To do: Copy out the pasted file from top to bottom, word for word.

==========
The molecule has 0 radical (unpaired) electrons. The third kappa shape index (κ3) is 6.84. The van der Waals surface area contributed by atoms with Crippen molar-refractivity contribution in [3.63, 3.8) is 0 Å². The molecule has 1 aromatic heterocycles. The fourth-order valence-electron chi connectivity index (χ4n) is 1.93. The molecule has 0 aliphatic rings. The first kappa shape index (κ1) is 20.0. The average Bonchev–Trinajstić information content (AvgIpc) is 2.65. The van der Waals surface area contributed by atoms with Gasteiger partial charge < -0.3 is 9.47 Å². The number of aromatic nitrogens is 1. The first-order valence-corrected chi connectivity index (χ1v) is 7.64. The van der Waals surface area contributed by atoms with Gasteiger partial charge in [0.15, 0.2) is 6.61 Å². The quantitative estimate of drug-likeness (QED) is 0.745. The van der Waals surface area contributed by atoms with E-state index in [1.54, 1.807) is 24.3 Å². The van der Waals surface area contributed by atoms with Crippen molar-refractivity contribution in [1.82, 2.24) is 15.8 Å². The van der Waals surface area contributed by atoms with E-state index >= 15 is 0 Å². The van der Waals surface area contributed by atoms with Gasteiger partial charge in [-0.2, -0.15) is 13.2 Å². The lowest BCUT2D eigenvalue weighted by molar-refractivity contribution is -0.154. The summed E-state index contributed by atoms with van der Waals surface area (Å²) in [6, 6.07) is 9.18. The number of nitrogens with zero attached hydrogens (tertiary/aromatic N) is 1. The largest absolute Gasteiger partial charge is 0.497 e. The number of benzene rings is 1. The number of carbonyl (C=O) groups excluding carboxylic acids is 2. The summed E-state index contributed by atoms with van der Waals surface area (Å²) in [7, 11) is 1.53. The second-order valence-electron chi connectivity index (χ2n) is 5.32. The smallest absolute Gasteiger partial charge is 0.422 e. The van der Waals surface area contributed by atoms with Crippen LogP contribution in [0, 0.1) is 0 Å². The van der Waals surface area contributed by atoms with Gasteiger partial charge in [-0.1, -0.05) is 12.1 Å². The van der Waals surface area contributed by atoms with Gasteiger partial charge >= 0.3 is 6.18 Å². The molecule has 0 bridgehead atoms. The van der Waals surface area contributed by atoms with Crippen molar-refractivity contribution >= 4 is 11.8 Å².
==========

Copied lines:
The molecule has 0 radical (unpaired) electrons. The third kappa shape index (κ3) is 6.84. The van der Waals surface area contributed by atoms with Crippen molar-refractivity contribution in [3.63, 3.8) is 0 Å². The molecule has 1 aromatic heterocycles. The fourth-order valence-electron chi connectivity index (χ4n) is 1.93. The molecule has 0 aliphatic rings. The first kappa shape index (κ1) is 20.0. The average Bonchev–Trinajstić information content (AvgIpc) is 2.65. The van der Waals surface area contributed by atoms with Gasteiger partial charge < -0.3 is 9.47 Å². The number of aromatic nitrogens is 1. The first-order valence-corrected chi connectivity index (χ1v) is 7.64. The van der Waals surface area contributed by atoms with Gasteiger partial charge in [0.15, 0.2) is 6.61 Å². The quantitative estimate of drug-likeness (QED) is 0.745. The van der Waals surface area contributed by atoms with E-state index in [1.54, 1.807) is 24.3 Å². The van der Waals surface area contributed by atoms with Crippen molar-refractivity contribution in [1.82, 2.24) is 15.8 Å². The van der Waals surface area contributed by atoms with E-state index >= 15 is 0 Å². The van der Waals surface area contributed by atoms with Gasteiger partial charge in [-0.2, -0.15) is 13.2 Å². The lowest BCUT2D eigenvalue weighted by molar-refractivity contribution is -0.154. The summed E-state index contributed by atoms with van der Waals surface area (Å²) in [6, 6.07) is 9.18. The number of nitrogens with zero attached hydrogens (tertiary/aromatic N) is 1. The largest absolute Gasteiger partial charge is 0.497 e. The number of benzene rings is 1. The number of carbonyl (C=O) groups excluding carboxylic acids is 2. The summed E-state index contributed by atoms with van der Waals surface area (Å²) in [7, 11) is 1.53. The second-order valence-electron chi connectivity index (χ2n) is 5.32. The smallest absolute Gasteiger partial charge is 0.422 e. The van der Waals surface area contributed by atoms with Crippen LogP contribution in [0, 0.1) is 0 Å². The van der Waals surface area contributed by atoms with Gasteiger partial charge in [-0.1, -0.05) is 12.1 Å². The van der Waals surface area contributed by atoms with Gasteiger partial charge >= 0.3 is 6.18 Å². The molecule has 0 bridgehead atoms. The van der Waals surface area contributed by atoms with Crippen molar-refractivity contribution >= 4 is 11.8 Å².